The State Programme on Industrial and Innovation Development for 2015-2019 is an extension of the previous Programme for 2010-2014 and incentive diversification and an increase in competitiveness for the secondary sector (manufacturing sector) are at the centre of this programme. The programme was formed in accordance with the principles and objectives of Kazakhstan's entry into the top 30 most developed countries. The concept has focused on key reforms, providing rule of law, proper professional and institutional service, and attraction of investments, industrialisation, and transparency. This State Programme on Industrial and Innovation Development is to be a main long-term programme with the intention of transforming the economy from resource based to innovation based (Yessengeldin et al., 2015). The Programme 2015-19 focuses on a cluster approach to developing innovation. Clusters in particular are seen as drivers of innovation by creating innovative milieus and supporting “Knowledge Regions” (Audretsch & Feldman, 1996). The cluster approach is seen in this Programme as a mechanism for attracting investors (Aubakirova, 2015). The Programme objectives consider the impact of government policy on the business climate. The intention of using a cluster approach is to design the Programme so that it responds to the business climate (Doskaliyeva et al., 2016).
The first measures to support industrial and innovation development are demonstrated in the Law “On Science”. These laws facilitate three ways of industrial and innovation development: basic, grant and result-oriented financial support. The bodies responsible for setting the scientific and technical direction of the policy are first the Ministry of Education and Science, which directs industrial and innovation development through educational institutions; and second, the Ministry of Industrial Development, which supervises the industrial aspect of the policy. These responsibilities are defined within this law. The creation and maintenance of a favourable environment for industrial and innovation development is regulated by the Law “On government support for industrial and innovation activities”. This law defines the regulations on the development of priority sectors in industrial and innovation development and the development of high-technology products, along with the implementation of innovations. The role and the status of the participants of industrial and innovation development are regulated with the articles of the Law “On commercialization of the outcomes of scientific and technical activities”. The ownership of intellectual property is clearly defined within this law. It says that the results of research financed by the government budget belong to organisations. Authors are given compensation for their research outcomes. The rights and support of industrial and innovation activities of enterprises are protected by the Law “On commercial code of the Republic of Kazakhstan”. The objective of this law is to consider the activities of enterprises and other participants in industrial and innovation development, in order to increase the incentives to develop special economic zones, which are priorities in the economy, and to create an industrial and innovation system. Also, Kazakhstan adopted the Law “Protection of Intellectual Property Rights”.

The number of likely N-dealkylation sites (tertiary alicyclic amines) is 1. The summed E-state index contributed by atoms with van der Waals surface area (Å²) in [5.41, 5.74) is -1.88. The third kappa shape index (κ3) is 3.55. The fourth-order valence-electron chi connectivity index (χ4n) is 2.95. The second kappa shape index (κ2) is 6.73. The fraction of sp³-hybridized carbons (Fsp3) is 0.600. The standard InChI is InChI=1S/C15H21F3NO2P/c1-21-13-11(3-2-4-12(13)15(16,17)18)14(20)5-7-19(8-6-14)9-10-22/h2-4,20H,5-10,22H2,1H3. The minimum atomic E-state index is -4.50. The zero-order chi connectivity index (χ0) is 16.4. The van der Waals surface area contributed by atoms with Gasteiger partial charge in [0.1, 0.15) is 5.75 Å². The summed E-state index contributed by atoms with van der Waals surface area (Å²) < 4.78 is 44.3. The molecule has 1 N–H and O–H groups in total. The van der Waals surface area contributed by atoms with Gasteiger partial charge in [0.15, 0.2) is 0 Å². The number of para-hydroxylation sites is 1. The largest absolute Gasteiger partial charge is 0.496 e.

Problems with the Implementation of the Innovation Policy
Despite the solid programme framework for innovation and R&D, its practical implementation remains weak (Smirnova, 2014). The significant problem associated with innovation development in Kazakhstan is human resource potential for R&D sectors. According to national statistics, approximately 23000 people were involved in R&D sector in 2016 in Kazakhstan (KAS, 2014). This number decrease over the last two decades by 37% and the current number is significantly lower compare to OECD developed countries (Karatayev et al., 2016). According to OECD statistics, Kazakhstan is behind of many of the leading countries of the world. For example, in countries such as the Netherlands and Belgium, whose population is comparable to Kazakhstan (17 and 11 million people respectively), the number of researchers is 3-4 times higher than in Kazakhstan (79971 and 59307 respectively). Furthermore, Kazakhstan faces the aging problem of its human resource potential. The share of researchers of preretirement and retirement age over 55 years accounted for almost 43.5% of the whole human resources contingent in R&D sector. But in general, there is a tendency to a slight decrease in this age group. Qualification background of researchers in Kazakhstan is the most represented by candidates of science (4726 people) and doctors of science (1828 people), among them, there are 1906 candidates and 1302 doctors of science over the age of 55. Apart from that, the human resource potential is unevenly distributed among the country. The largest city of Almaty remains the main scientific center of Kazakhstan. The number of R&D workers in Almaty in 2016 was about 9500 people. This number is more than 40% of all human potential in R&D sector in Kazakhstan. Astana was the next city in number of scientific workers in the region of Kazakhstan, the share of research R&D workers was about 13% of total. Then the East Kazakhstan region accounts for 9.6%, Karaganda region 6.3%, South Kazakhstan region 4.7% and Almaty region 4.3% (KAS, 2016). Regarding international R&D specialist working in Kazakhstan, at the end of 2016, only 270 international scholars worked in Kazakhstan’s R&D sector, including 240 people from Former Soviet Union (FSU) countries and 37 from non-FSU countries.